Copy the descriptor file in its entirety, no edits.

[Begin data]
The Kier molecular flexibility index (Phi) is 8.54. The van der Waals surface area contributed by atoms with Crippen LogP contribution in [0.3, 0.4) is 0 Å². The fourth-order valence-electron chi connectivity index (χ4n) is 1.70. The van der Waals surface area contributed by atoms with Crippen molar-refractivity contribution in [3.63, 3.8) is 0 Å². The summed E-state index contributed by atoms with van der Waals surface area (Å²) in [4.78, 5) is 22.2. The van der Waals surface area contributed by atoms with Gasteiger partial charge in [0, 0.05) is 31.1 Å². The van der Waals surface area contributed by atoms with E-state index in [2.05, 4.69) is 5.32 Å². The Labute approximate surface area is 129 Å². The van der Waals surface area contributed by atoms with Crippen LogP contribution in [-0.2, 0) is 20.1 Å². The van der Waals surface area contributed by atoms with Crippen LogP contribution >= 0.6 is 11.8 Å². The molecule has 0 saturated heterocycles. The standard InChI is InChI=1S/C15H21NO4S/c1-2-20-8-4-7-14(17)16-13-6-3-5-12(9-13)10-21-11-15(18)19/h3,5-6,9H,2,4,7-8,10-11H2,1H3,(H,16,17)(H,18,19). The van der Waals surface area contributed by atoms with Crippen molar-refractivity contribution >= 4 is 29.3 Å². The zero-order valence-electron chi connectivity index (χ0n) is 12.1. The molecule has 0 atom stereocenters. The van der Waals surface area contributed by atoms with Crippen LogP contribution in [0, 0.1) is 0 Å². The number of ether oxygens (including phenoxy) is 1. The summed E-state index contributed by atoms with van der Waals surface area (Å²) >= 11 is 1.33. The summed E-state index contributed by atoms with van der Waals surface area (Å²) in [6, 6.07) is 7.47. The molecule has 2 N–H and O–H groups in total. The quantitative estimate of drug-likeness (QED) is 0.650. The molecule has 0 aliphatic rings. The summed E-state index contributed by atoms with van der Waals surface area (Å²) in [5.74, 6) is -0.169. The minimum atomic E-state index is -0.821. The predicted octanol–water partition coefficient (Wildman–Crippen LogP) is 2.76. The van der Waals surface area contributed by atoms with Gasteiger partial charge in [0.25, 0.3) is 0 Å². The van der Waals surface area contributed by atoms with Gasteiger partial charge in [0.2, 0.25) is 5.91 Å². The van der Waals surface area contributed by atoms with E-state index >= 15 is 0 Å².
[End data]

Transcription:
The Kier molecular flexibility index (Phi) is 8.54. The van der Waals surface area contributed by atoms with Crippen LogP contribution in [0.3, 0.4) is 0 Å². The fourth-order valence-electron chi connectivity index (χ4n) is 1.70. The van der Waals surface area contributed by atoms with Crippen molar-refractivity contribution in [3.63, 3.8) is 0 Å². The summed E-state index contributed by atoms with van der Waals surface area (Å²) in [4.78, 5) is 22.2. The van der Waals surface area contributed by atoms with Gasteiger partial charge in [0, 0.05) is 31.1 Å². The van der Waals surface area contributed by atoms with E-state index in [2.05, 4.69) is 5.32 Å². The Labute approximate surface area is 129 Å². The van der Waals surface area contributed by atoms with Crippen LogP contribution in [-0.2, 0) is 20.1 Å². The van der Waals surface area contributed by atoms with Crippen LogP contribution >= 0.6 is 11.8 Å². The molecule has 0 saturated heterocycles. The standard InChI is InChI=1S/C15H21NO4S/c1-2-20-8-4-7-14(17)16-13-6-3-5-12(9-13)10-21-11-15(18)19/h3,5-6,9H,2,4,7-8,10-11H2,1H3,(H,16,17)(H,18,19). The van der Waals surface area contributed by atoms with Crippen molar-refractivity contribution >= 4 is 29.3 Å². The zero-order valence-electron chi connectivity index (χ0n) is 12.1. The molecule has 0 atom stereocenters. The van der Waals surface area contributed by atoms with Crippen LogP contribution in [0, 0.1) is 0 Å². The number of ether oxygens (including phenoxy) is 1. The summed E-state index contributed by atoms with van der Waals surface area (Å²) >= 11 is 1.33. The summed E-state index contributed by atoms with van der Waals surface area (Å²) in [6, 6.07) is 7.47. The molecule has 2 N–H and O–H groups in total. The quantitative estimate of drug-likeness (QED) is 0.650. The molecule has 0 aliphatic rings. The summed E-state index contributed by atoms with van der Waals surface area (Å²) in [5.74, 6) is -0.169. The minimum atomic E-state index is -0.821. The predicted octanol–water partition coefficient (Wildman–Crippen LogP) is 2.76. The van der Waals surface area contributed by atoms with Gasteiger partial charge in [0.25, 0.3) is 0 Å². The van der Waals surface area contributed by atoms with Gasteiger partial charge in [0.2, 0.25) is 5.91 Å². The van der Waals surface area contributed by atoms with E-state index >= 15 is 0 Å².